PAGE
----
So the concept of the Demon series is that Jimmy is an actuary who, when he is killed, involuntarily transfers his mind to the nearest living human. The very first scene shows him, um, having possessed a child being born, emerging from the womb. So that the reader can keep track of him, Jimmy always appears with his original face. So the opening scene has a middle-aged man being graphically shown emerging from a woman. This scene alone makes it impossible to use this book in class without challenges. Final showdown between Jimmy and his daughter Sweatpea on the one hand and Agent Hunter and his forces on the other. Jimmy and Sweatpea must storm a fortress designed with their defeat in mind. Can Jimmy’s tactical and logical mind rise to the occasion? It is pretty much a bloodbath.
Why should I read this book?
It is clever and logical and utterly fascinating the way Jimmy finds ways to strategically outmaneuver his foes. But it is also a bit disturbing to see his utter disregard for the human lives he takes along the way. He is not a monster exactly – he does this for his daughter and because he is backed into a corner – but there is still a Machiavellian quality to the story that is disturbing.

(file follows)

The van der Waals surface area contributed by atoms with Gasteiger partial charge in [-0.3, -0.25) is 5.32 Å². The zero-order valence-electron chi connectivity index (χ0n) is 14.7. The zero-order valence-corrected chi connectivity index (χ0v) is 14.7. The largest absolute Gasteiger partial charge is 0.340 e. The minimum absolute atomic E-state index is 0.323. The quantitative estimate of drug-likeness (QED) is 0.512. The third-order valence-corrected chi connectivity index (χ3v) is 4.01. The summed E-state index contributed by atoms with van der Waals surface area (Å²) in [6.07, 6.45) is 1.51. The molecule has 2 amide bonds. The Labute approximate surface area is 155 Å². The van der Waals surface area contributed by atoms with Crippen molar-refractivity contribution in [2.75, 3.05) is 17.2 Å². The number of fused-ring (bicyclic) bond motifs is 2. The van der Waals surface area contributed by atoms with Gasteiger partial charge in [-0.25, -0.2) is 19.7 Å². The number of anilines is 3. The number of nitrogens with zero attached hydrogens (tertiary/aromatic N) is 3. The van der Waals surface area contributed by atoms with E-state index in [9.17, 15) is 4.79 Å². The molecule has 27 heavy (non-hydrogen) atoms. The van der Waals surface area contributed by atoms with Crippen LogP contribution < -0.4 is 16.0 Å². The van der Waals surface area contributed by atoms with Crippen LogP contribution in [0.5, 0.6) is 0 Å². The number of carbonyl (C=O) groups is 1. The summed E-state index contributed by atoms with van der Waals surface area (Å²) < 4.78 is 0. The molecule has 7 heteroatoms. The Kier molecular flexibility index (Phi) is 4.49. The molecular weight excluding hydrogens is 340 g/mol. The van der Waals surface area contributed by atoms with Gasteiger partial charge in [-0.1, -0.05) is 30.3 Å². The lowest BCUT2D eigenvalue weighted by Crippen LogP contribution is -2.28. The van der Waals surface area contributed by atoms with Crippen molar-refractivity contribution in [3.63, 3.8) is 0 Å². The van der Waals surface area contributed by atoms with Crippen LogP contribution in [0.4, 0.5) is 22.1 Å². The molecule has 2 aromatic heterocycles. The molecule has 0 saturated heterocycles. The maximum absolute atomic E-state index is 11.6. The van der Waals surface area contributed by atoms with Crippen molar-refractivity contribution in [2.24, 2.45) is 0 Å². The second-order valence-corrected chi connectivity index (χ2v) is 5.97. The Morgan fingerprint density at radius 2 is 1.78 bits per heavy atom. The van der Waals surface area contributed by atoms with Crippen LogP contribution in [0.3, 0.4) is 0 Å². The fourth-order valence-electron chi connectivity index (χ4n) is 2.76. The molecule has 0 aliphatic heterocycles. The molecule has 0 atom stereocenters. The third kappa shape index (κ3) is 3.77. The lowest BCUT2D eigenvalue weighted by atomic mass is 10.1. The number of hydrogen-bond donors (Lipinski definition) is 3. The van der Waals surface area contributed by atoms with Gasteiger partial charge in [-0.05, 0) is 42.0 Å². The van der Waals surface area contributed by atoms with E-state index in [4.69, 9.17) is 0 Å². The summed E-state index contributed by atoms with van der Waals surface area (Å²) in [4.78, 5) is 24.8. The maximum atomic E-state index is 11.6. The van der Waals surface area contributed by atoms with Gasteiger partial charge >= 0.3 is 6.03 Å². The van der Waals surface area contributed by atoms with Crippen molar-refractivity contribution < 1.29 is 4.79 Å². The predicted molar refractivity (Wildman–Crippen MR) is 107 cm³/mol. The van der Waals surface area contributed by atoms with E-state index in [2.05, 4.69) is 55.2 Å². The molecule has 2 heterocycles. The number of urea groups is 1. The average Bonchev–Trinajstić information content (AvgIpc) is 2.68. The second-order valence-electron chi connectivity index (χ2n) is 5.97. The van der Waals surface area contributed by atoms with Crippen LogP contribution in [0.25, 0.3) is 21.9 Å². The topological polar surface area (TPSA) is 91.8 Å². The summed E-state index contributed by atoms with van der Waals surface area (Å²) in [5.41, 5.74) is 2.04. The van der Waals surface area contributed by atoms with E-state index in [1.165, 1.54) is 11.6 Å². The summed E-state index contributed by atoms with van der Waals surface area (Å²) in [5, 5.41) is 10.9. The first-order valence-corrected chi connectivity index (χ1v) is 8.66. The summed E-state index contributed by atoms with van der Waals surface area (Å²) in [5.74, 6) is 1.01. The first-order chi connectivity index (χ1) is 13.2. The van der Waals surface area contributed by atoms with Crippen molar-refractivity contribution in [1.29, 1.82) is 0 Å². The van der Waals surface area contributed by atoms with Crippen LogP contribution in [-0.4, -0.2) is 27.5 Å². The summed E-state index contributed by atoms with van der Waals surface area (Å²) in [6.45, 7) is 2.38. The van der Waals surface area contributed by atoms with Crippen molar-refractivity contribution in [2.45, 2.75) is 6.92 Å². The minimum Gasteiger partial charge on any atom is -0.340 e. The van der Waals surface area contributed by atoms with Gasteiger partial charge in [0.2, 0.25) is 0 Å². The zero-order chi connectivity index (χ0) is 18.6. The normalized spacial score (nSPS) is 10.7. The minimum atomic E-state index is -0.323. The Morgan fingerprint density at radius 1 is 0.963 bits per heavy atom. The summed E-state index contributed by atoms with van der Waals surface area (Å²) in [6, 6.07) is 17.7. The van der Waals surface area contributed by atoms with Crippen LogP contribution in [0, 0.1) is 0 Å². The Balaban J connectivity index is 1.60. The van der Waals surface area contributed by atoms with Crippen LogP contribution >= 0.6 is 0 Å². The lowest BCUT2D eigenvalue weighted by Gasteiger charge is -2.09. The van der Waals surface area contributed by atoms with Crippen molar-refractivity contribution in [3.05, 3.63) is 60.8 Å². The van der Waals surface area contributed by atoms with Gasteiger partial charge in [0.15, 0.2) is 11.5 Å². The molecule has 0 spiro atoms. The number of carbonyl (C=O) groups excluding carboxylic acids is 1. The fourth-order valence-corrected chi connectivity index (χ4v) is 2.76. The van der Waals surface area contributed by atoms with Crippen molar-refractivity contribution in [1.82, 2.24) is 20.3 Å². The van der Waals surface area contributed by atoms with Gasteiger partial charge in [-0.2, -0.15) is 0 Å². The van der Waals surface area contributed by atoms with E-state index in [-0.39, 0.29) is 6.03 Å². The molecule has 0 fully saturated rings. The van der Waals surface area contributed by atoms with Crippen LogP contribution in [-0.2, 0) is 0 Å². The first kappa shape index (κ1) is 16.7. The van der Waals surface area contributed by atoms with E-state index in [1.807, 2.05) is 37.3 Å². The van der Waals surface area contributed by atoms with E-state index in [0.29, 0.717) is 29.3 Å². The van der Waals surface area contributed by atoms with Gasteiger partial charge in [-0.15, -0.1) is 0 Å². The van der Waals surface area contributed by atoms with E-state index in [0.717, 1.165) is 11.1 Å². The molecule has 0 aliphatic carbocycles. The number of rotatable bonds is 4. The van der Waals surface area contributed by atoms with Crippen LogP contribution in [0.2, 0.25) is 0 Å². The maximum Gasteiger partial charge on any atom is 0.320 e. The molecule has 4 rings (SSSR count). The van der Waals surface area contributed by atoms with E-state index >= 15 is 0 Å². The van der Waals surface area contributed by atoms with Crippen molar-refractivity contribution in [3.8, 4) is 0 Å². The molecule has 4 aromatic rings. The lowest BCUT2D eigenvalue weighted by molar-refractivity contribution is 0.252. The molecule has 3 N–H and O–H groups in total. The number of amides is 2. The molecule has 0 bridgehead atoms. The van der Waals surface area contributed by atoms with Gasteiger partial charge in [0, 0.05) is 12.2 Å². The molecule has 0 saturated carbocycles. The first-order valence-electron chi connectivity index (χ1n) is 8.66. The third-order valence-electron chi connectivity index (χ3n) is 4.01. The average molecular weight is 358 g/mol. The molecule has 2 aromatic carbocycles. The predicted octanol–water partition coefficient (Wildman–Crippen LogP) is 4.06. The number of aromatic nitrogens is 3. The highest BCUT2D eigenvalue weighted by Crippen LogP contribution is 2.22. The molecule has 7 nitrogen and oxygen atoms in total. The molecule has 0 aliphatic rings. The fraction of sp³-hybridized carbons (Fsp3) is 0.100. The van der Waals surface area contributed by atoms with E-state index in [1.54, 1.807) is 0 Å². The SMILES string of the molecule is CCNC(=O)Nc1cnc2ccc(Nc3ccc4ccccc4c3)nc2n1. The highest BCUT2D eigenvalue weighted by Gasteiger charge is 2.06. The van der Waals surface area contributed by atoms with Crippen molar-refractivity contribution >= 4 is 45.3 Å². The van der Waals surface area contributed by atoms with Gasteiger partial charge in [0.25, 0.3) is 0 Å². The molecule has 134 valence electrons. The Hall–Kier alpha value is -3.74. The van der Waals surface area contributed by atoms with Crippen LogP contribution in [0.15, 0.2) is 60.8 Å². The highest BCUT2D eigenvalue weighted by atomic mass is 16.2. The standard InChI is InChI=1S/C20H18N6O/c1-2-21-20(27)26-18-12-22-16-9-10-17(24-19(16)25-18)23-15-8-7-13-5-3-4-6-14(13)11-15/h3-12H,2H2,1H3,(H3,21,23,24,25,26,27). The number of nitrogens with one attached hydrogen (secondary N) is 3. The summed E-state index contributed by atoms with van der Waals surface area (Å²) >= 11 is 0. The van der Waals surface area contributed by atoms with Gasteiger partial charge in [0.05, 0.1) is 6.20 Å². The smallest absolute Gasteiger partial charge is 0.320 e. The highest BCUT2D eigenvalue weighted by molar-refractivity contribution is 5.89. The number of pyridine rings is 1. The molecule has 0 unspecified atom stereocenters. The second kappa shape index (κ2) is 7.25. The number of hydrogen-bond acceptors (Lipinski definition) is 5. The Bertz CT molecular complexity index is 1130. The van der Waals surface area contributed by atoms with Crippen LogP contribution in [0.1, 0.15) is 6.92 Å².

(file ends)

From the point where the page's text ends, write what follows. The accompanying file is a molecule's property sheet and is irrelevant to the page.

Who is this book best for?
It is an amazing story that can never work in a high school classroom – at least not this particular book in the series. Hypothetically, it would be good for anyone who likes logic and strategy and for those who enjoy good stories.
Challenge Rating: Potential Challenge
Blood, violence, and mature themes including graphic birthing.
Heads up: Buying via our links may result in us getting a commission. Also, we take your privacy rights seriously. Head here to learn more.